The “Who’s a Washingtonian?” Grant program awards up to $5,000 to organizations who can connect two different D.C. demographics to dialogue on a humanities-related project. Check out our exciting grantees!
- Center for Inspired Teaching, “Real World History” project will serve youth citywide by partnering with DC Public Schools to teach 30 youth the skills necessary to think, research, and write like a historian– and then the course matches each student with a historical venue in Washington, DC where they will spend an entire semester practicing those skills.
- Teaching for Change, “Ward Up: DC Diversity Dialogues” will empower youth to research what it means to be a Washingtonian through interviews with
- Local CBO (community-based organizations)
- Established activists
- Institution-building leaders
- Historic site directors and/or historically relevant family members.
At the end of the project, the youth will produce an original theater performance with an accompanying film written and produced by student researchers.
- Will Rap 4 Food Inc., “Fresh Beets” will mobilize its members of the hip-hop community to reach out to local farmers to examine how the cost of fresh produce may impact how frequently low income families purchase produce and how this could in turn affect quality of life. Most aspects of this process will be filmed for a documentary screening, panel discussion, and concert.
- 1882 Project Foundation, “April 68 through Chinatown Eyes” will record oral histories and images of DC Chinatown and its people, including people who no longer live in Chinatown but who continue to believe Chinatown is central to their sense of community. They will archive these records in ways that allow for academic research, family history and personal discovery. They plan to produce a documentary about the history of DC Chinatown and create short “episodes” built around specific topics.
- Endangered Species Coalition,“Parks and Community” will foster a dialogue between the Latino community and naturalists/environmental activists. There is a potential bond: Rock Creek National Park, a destination for a wide range of neotropical migrant songbirds (including the Wood Thrush — the District of Columbia’s official bird), that live in Central America and Mexico and fly north each spring to reproduce in the eastern United States. The project organizers will set up a series of workshops in which DC Latino residents are interviewed about their memories of birds and natural life in their home countries, and their views on Rock Creek Park as a place of family relaxation and recreation.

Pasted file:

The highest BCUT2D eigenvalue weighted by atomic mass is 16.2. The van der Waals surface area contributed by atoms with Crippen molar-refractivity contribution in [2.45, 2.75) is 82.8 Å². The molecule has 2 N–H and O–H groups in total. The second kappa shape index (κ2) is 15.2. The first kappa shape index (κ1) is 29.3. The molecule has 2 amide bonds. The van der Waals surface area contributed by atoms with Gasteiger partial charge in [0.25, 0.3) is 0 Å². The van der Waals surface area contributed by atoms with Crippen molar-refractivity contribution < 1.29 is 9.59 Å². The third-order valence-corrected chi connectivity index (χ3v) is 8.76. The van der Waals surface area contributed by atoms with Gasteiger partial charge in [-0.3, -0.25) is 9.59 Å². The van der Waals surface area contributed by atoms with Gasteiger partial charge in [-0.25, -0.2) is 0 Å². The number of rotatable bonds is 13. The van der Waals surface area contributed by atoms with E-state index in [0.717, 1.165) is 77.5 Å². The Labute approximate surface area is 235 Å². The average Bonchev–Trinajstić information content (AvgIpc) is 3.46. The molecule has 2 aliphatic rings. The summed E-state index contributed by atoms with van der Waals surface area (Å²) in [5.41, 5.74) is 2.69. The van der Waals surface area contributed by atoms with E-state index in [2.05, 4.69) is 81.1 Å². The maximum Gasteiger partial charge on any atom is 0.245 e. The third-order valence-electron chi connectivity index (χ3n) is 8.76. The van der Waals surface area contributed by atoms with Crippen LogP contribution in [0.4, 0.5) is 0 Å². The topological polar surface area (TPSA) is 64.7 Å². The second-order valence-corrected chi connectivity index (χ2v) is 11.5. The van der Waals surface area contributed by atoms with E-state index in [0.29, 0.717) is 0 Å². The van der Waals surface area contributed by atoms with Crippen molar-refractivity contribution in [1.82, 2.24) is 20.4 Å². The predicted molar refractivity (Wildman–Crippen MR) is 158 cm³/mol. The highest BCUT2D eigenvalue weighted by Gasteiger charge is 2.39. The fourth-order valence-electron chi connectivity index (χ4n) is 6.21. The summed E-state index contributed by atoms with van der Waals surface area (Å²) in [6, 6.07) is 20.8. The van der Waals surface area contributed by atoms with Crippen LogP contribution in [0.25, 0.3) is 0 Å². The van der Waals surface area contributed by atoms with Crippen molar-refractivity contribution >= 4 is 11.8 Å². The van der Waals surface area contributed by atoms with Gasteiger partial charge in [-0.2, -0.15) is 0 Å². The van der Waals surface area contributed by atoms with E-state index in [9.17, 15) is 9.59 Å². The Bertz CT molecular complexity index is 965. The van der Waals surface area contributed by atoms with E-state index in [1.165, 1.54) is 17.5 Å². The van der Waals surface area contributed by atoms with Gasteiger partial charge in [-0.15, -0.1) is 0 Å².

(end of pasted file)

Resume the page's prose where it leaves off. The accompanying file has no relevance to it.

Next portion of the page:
- Positive Productions Inc.,“Two Streams in a River: African and African-American History and Identity in Haile Gerima’s Films” will use film as a platform for discussion to dispel divisive misconceptions and highlight shared commonalities of African-American and Ethiopian/African communities who have lived side by side in the District for over three decades.
- Washington DC Jewish Community Center,“The Rosenwald Schools: Uniting the African American and Jewish Communities through a Shared Goal” will use Aviva Kempner’s new documentary “The Rosenwald Schools” to spark conversations between Washington DC’s Jewish and African American communities. The Washington Jewish Film Festival will host a series of discussions focused on the shared and intertwined histories of these two communities, with a special focus on the areas of education, services for low-income individuals, and the role of philanthropy in supporting minority-owned businesses.
- Dance Institute of Washington, “Cultural Crossroads in Columbia Heights: The Power of Dance and History to Build Community” explores “Who’s a Washingtonian?” by acknowledging and showcasing the rich cultural arts and dance traditions of African Americans and Latin Americans, both of which communities make Columbia Heights, Ward 1, a cultural arts destination and one of the city’s truly multicultural neighborhoods.
- The L’Enfant Trust, “Crosstown Impact” is a cross cultural exploration involving residents of the Anacostia and DuPont Circle communities, to engage in neighborhood walking tours and civic reflection related to the three humanities disciplines of Urban History, Historic Preservation and Cultural Anthropology.
- Washington Performing Arts, “Ourselves We Sing: Voice in Poetry and Song” project will take place during National Poetry Month, April 2015. Washington Performing Arts will present Ourselves We Sing, a multi-site project with the local creative writing community, scholars, and musicians to explore the role of voice and global themes in verse and song, such as the writer as witness, aesthetic variation, and authorial intent, especially across diverse communities.